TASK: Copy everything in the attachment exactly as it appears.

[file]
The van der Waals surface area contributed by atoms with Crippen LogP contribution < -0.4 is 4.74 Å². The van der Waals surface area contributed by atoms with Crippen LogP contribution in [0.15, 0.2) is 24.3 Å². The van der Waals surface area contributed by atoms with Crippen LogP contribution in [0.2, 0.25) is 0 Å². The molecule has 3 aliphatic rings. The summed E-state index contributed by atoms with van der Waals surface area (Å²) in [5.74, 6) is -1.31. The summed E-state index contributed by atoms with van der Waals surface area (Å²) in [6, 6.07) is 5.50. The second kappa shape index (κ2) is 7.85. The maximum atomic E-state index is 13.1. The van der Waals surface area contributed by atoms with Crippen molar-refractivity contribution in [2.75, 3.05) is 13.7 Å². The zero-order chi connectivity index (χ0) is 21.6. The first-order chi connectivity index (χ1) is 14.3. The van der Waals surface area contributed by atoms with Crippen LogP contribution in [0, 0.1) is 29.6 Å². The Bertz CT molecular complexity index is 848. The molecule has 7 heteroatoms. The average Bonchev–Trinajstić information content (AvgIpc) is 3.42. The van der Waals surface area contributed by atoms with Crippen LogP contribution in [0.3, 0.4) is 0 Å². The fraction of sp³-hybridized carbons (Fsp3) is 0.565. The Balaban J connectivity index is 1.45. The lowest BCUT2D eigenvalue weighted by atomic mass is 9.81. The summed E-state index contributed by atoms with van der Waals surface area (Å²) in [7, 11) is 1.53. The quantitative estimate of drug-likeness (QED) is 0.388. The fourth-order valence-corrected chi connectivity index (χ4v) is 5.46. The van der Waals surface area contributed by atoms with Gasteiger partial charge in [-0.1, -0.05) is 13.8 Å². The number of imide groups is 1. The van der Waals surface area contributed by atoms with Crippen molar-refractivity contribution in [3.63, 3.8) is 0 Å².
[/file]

The van der Waals surface area contributed by atoms with Crippen LogP contribution < -0.4 is 4.74 Å². The van der Waals surface area contributed by atoms with Crippen LogP contribution in [0.15, 0.2) is 24.3 Å². The van der Waals surface area contributed by atoms with Crippen LogP contribution in [0.2, 0.25) is 0 Å². The molecule has 3 aliphatic rings. The summed E-state index contributed by atoms with van der Waals surface area (Å²) in [5.74, 6) is -1.31. The summed E-state index contributed by atoms with van der Waals surface area (Å²) in [6, 6.07) is 5.50. The second kappa shape index (κ2) is 7.85. The maximum atomic E-state index is 13.1. The van der Waals surface area contributed by atoms with Crippen molar-refractivity contribution in [2.75, 3.05) is 13.7 Å². The zero-order chi connectivity index (χ0) is 21.6. The first-order chi connectivity index (χ1) is 14.3. The van der Waals surface area contributed by atoms with Crippen LogP contribution in [0, 0.1) is 29.6 Å². The Bertz CT molecular complexity index is 848. The molecule has 7 heteroatoms. The average Bonchev–Trinajstić information content (AvgIpc) is 3.42. The van der Waals surface area contributed by atoms with Crippen LogP contribution in [0.3, 0.4) is 0 Å². The fraction of sp³-hybridized carbons (Fsp3) is 0.565. The Balaban J connectivity index is 1.45. The lowest BCUT2D eigenvalue weighted by atomic mass is 9.81. The summed E-state index contributed by atoms with van der Waals surface area (Å²) in [7, 11) is 1.53. The quantitative estimate of drug-likeness (QED) is 0.388. The fourth-order valence-corrected chi connectivity index (χ4v) is 5.46. The van der Waals surface area contributed by atoms with Gasteiger partial charge in [-0.1, -0.05) is 13.8 Å². The number of imide groups is 1. The van der Waals surface area contributed by atoms with Crippen molar-refractivity contribution in [3.63, 3.8) is 0 Å².